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Impetuous roll’d the pealing drum, wild rang the trumpet swell,
All round the sky our battle-cry in thundering echoes fell,
- God and the cause,"_"on, comrades, on! we own no papal sway,-
What servile band shall dare to stand before our charge to-day!"


And many a plumèd head rose high, and banners bright unroll’d,
And pennons stream and sabres gleam beneath the sun like gold;
Across the sounding plain our horse with stamping hoofs they go,-
See where they broke through flame and smoke like lightning on the foe!

We care not for their trenches, leap light their bulwarks o'er,
Each bayonet is gleaming wet, red with imperial gore,–
Sheer through their columns crashing goes our cannons' hurtling levin,
Like chaff they fly, when bursts on high the whirlwind blast of heaven!

Vain, vain their Flemish infantry, their Croats' thirsty spears,-
In vain, in vain led Wallenstein his steel-clad cuirassiers,-
We Swedes count life but little worth in the battle's stormy hour,
As meets the rock the tempest-shock we met the fiery shower.



Nor quail'd our northern bosoms, nor shook our iron rank,
When Pappenheim with spur of flame came thundering on our flank;
Firm stood our Scottish legions, stout Weimar's columns stood,
And gave like men their blows again, and paid them blood for blood.

Remember Magdeburg's foul sack and Isolani's sword,
Their fierce dragoons and wild Walloons, and Tilly's cruel word;
Remember Leipsic's gory field, and our battle's gloomy swell,
When their blood like rain dash'd o'er the plain, paid the crimson reckoning well!

Once more, once more,—the king the first,-he ever leads the way,
On every mane flies loose the rein,—what slave behind would stay!
Heavens! how we bore them through and through, while wildly o'er the slain
With headlong speed the unmaster'd steed swept through the dinted plain!

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many a stark old warrior, and youths with locks of gold,
As they reel before our steel, to the dust alike are rollid;
Rough greeting theirs, I trow, who chance that trampling troop to meet, -
Where it dashes, how like ashes they are trod beneath our feet!

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Now joy to Luther's churches through the borders of Almain!
It is the Lord, whose vengeful sword has cleft the tyrant's chain!
Let Rome upon her sevenfold hills bewail her children's trust,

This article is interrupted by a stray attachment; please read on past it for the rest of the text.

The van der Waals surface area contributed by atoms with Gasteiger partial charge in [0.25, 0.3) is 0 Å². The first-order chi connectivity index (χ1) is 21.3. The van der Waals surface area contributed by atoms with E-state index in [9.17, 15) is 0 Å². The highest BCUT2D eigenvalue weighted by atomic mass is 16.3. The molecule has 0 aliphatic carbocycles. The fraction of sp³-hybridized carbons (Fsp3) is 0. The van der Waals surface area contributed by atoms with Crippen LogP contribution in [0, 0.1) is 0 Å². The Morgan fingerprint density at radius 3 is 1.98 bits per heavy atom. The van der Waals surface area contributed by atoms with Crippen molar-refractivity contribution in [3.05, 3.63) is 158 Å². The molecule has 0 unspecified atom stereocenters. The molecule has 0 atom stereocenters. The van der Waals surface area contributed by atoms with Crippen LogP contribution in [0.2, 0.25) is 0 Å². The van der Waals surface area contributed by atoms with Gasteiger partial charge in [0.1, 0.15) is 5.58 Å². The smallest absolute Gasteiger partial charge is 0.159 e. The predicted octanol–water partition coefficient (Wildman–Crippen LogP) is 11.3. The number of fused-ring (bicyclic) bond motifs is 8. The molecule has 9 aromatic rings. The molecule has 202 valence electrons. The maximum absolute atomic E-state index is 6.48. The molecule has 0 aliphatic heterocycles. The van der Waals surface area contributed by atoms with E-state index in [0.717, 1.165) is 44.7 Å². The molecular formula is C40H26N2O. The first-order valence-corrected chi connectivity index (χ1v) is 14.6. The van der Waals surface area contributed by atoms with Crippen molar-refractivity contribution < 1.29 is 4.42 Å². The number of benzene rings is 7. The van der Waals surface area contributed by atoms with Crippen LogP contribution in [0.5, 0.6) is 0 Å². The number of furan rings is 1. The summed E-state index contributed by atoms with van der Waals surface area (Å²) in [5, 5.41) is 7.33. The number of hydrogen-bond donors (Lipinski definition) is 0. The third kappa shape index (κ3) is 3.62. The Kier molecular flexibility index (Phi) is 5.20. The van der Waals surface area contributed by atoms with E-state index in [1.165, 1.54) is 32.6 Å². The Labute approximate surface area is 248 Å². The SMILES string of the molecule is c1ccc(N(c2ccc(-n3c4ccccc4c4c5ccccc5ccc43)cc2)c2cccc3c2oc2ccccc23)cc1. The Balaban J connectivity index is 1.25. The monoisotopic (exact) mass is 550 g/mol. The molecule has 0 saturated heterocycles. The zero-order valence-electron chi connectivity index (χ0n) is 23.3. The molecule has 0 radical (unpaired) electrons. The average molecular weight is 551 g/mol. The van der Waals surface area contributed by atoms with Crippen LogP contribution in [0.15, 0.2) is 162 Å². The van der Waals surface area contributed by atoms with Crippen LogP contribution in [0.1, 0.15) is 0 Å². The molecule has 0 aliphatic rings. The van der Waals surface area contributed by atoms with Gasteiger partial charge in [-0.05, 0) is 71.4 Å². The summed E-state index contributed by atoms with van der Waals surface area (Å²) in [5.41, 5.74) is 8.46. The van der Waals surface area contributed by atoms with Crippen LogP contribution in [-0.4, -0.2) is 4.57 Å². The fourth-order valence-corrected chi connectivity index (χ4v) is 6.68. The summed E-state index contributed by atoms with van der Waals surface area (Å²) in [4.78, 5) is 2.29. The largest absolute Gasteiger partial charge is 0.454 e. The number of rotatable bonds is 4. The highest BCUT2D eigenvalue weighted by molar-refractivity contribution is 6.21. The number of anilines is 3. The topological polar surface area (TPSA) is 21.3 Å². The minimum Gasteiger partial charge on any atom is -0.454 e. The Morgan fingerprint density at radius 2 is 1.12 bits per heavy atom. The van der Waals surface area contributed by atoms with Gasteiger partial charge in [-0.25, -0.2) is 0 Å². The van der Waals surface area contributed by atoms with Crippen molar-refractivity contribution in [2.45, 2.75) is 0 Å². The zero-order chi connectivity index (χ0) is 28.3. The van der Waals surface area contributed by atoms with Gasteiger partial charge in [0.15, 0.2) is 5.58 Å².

For ever broke her bloody yoke, and her idols bite the dust.

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But where is he, Gustavus, the Lion of the North !
The best and aye the bravest, from battle's cloud came forth !
Dead,—dead,—beneath the clanging hoof, the bulwark of our faith,-
Oh, dear will be the victory, that's bought with such a death!

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One true young bosom only there of all his gallant ring,-
Oh, human pride! “ Alas,” he cried, “ this morn I was a king !"
So pass'd the noblest heart away that beat beneath the sun,-
Thus went the fray on Lutzen's day, and thus the field was won.

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Dull thunders moan around the Temple rock,

And deep in hollow caves, far underneath,
The lonely watchman feels the sullen shock,

His footsteps timing as the low winds breathe;
Hark! from the Shrine is asked, What steadfast heart
Dares in the storm go forth? Who takes the Almighty's part?
And with a bold gleam flush'd, full many a brow

Is raised to say, “ Behold me, Lord, and send."
But ere the words be breathed, some broken vow

Remember'd, ties the tongue; and sadly blend
With faith's pure incense, clouds of conscience dim,
And faltering tones of guilt mar the Confessor's hymn.


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The Defeat of Sisera.

STRIKE! strike! the loud harp to the praise of the Lord,
And on cymbals of gladness his glory record !
Exult! for the sceptre of Jabin is broke,
And Israel is freed from the Canaanites' yoke.

O'er Tabor's wide plains, on Megiddo's green banks,
The Canaanite marshall'd his numberless ranks;
Like the fiend of the desert, in whirlwinds of flame
Breathing death and destruction to Israel, they came.

When the shrieks of the night-tempest, echoing around, Through the hundred dark caves of the mountain resound; Hast thou seen the blue lightning, flash darting on flash ? Hast thou heard the deep thunder, crash bursting on crash ?

As brightly the Canaanites' helmets and shields
In the blaze of the morning illumined the fields-
As loudly the coursers of Sisera pranced,
When his chariots to combat with Israel advanced.

But, where are the helmets, and where are the shields,
Whose blaze in the morning illumined the fields ?
And where are the steeds that so haughtily pranced,
When Sisera's chariots to combat advanced ?

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